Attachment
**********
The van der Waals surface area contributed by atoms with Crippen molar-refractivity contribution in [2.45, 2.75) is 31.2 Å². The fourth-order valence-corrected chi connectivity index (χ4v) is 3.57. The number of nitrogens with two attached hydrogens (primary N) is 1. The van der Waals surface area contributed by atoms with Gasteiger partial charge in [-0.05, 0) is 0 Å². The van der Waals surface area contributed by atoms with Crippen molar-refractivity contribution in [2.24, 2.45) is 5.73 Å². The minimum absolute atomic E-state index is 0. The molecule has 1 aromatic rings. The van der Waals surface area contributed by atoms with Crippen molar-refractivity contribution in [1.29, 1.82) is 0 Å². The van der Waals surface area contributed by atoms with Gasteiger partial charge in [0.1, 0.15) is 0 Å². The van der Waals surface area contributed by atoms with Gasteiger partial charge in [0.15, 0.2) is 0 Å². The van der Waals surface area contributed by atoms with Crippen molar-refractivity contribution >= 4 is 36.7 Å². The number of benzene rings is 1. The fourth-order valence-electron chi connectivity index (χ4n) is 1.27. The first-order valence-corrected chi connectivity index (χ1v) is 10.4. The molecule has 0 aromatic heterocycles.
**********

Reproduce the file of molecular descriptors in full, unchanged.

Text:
The van der Waals surface area contributed by atoms with Crippen molar-refractivity contribution in [2.45, 2.75) is 31.2 Å². The fourth-order valence-corrected chi connectivity index (χ4v) is 3.57. The number of nitrogens with two attached hydrogens (primary N) is 1. The van der Waals surface area contributed by atoms with Gasteiger partial charge in [-0.05, 0) is 0 Å². The van der Waals surface area contributed by atoms with Crippen molar-refractivity contribution in [2.24, 2.45) is 5.73 Å². The minimum absolute atomic E-state index is 0. The molecule has 1 aromatic rings. The van der Waals surface area contributed by atoms with Crippen molar-refractivity contribution in [1.29, 1.82) is 0 Å². The van der Waals surface area contributed by atoms with Gasteiger partial charge in [0.1, 0.15) is 0 Å². The van der Waals surface area contributed by atoms with Gasteiger partial charge in [0.15, 0.2) is 0 Å². The van der Waals surface area contributed by atoms with Crippen molar-refractivity contribution >= 4 is 36.7 Å². The number of benzene rings is 1. The fourth-order valence-electron chi connectivity index (χ4n) is 1.27. The first-order valence-corrected chi connectivity index (χ1v) is 10.4. The molecule has 0 aromatic heterocycles.